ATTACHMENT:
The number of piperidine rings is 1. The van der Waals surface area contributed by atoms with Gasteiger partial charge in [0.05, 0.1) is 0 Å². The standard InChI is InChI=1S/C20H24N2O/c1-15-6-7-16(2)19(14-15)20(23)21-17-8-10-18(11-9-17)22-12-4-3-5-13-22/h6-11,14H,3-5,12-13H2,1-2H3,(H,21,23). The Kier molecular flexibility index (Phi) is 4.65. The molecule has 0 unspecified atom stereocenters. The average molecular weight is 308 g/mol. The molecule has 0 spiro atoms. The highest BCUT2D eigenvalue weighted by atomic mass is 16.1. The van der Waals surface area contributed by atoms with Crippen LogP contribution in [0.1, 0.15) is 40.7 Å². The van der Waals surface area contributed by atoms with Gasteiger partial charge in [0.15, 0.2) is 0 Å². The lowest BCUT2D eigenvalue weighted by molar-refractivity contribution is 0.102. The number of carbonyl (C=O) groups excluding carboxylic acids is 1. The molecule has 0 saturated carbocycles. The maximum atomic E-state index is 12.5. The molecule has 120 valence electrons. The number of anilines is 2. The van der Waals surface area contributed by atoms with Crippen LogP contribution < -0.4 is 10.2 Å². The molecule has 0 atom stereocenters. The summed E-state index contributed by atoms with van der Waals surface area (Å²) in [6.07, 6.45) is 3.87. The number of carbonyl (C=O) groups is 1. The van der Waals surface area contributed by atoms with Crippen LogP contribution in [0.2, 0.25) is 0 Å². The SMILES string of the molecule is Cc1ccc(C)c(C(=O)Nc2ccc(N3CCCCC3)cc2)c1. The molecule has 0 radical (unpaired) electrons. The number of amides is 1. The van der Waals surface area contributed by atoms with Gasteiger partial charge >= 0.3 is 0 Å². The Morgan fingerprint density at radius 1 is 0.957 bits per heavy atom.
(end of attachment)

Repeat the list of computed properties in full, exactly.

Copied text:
The number of piperidine rings is 1. The van der Waals surface area contributed by atoms with Gasteiger partial charge in [0.05, 0.1) is 0 Å². The standard InChI is InChI=1S/C20H24N2O/c1-15-6-7-16(2)19(14-15)20(23)21-17-8-10-18(11-9-17)22-12-4-3-5-13-22/h6-11,14H,3-5,12-13H2,1-2H3,(H,21,23). The Kier molecular flexibility index (Phi) is 4.65. The molecule has 0 unspecified atom stereocenters. The average molecular weight is 308 g/mol. The molecule has 0 spiro atoms. The highest BCUT2D eigenvalue weighted by atomic mass is 16.1. The van der Waals surface area contributed by atoms with Crippen LogP contribution in [0.1, 0.15) is 40.7 Å². The van der Waals surface area contributed by atoms with Gasteiger partial charge in [0.15, 0.2) is 0 Å². The lowest BCUT2D eigenvalue weighted by molar-refractivity contribution is 0.102. The number of carbonyl (C=O) groups excluding carboxylic acids is 1. The molecule has 0 saturated carbocycles. The maximum atomic E-state index is 12.5. The molecule has 120 valence electrons. The number of anilines is 2. The van der Waals surface area contributed by atoms with Crippen LogP contribution < -0.4 is 10.2 Å². The molecule has 0 atom stereocenters. The summed E-state index contributed by atoms with van der Waals surface area (Å²) in [6.07, 6.45) is 3.87. The number of carbonyl (C=O) groups is 1. The van der Waals surface area contributed by atoms with Crippen LogP contribution in [0.2, 0.25) is 0 Å². The SMILES string of the molecule is Cc1ccc(C)c(C(=O)Nc2ccc(N3CCCCC3)cc2)c1. The molecule has 0 radical (unpaired) electrons. The number of amides is 1. The van der Waals surface area contributed by atoms with Gasteiger partial charge >= 0.3 is 0 Å². The Morgan fingerprint density at radius 1 is 0.957 bits per heavy atom.